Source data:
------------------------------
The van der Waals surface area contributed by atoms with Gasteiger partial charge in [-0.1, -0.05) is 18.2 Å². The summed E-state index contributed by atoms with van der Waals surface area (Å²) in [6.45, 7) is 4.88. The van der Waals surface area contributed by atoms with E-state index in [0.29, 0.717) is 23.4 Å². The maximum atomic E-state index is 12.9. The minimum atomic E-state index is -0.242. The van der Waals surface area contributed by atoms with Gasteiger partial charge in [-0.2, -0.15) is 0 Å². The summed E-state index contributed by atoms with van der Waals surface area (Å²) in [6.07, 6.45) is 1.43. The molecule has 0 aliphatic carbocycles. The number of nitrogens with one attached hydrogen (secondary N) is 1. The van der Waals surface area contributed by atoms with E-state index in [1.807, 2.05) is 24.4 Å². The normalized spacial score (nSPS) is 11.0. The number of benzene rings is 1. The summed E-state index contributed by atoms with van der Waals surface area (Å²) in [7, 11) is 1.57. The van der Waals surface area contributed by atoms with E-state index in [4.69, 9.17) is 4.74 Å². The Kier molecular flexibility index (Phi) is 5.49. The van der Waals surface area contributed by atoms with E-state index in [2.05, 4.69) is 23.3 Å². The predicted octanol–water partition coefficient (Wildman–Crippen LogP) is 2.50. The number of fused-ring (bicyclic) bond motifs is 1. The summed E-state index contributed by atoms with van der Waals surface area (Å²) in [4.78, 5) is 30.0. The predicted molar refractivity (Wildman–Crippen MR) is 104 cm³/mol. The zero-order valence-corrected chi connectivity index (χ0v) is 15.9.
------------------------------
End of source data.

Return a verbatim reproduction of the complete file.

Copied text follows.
The van der Waals surface area contributed by atoms with Gasteiger partial charge in [-0.1, -0.05) is 18.2 Å². The summed E-state index contributed by atoms with van der Waals surface area (Å²) in [6.45, 7) is 4.88. The van der Waals surface area contributed by atoms with E-state index in [0.29, 0.717) is 23.4 Å². The maximum atomic E-state index is 12.9. The minimum atomic E-state index is -0.242. The van der Waals surface area contributed by atoms with Gasteiger partial charge in [-0.2, -0.15) is 0 Å². The summed E-state index contributed by atoms with van der Waals surface area (Å²) in [6.07, 6.45) is 1.43. The molecule has 0 aliphatic carbocycles. The number of nitrogens with one attached hydrogen (secondary N) is 1. The van der Waals surface area contributed by atoms with E-state index in [1.807, 2.05) is 24.4 Å². The normalized spacial score (nSPS) is 11.0. The number of benzene rings is 1. The summed E-state index contributed by atoms with van der Waals surface area (Å²) in [7, 11) is 1.57. The van der Waals surface area contributed by atoms with E-state index in [4.69, 9.17) is 4.74 Å². The Kier molecular flexibility index (Phi) is 5.49. The van der Waals surface area contributed by atoms with E-state index in [2.05, 4.69) is 23.3 Å². The predicted octanol–water partition coefficient (Wildman–Crippen LogP) is 2.50. The number of fused-ring (bicyclic) bond motifs is 1. The summed E-state index contributed by atoms with van der Waals surface area (Å²) in [4.78, 5) is 30.0. The predicted molar refractivity (Wildman–Crippen MR) is 104 cm³/mol. The zero-order valence-corrected chi connectivity index (χ0v) is 15.9.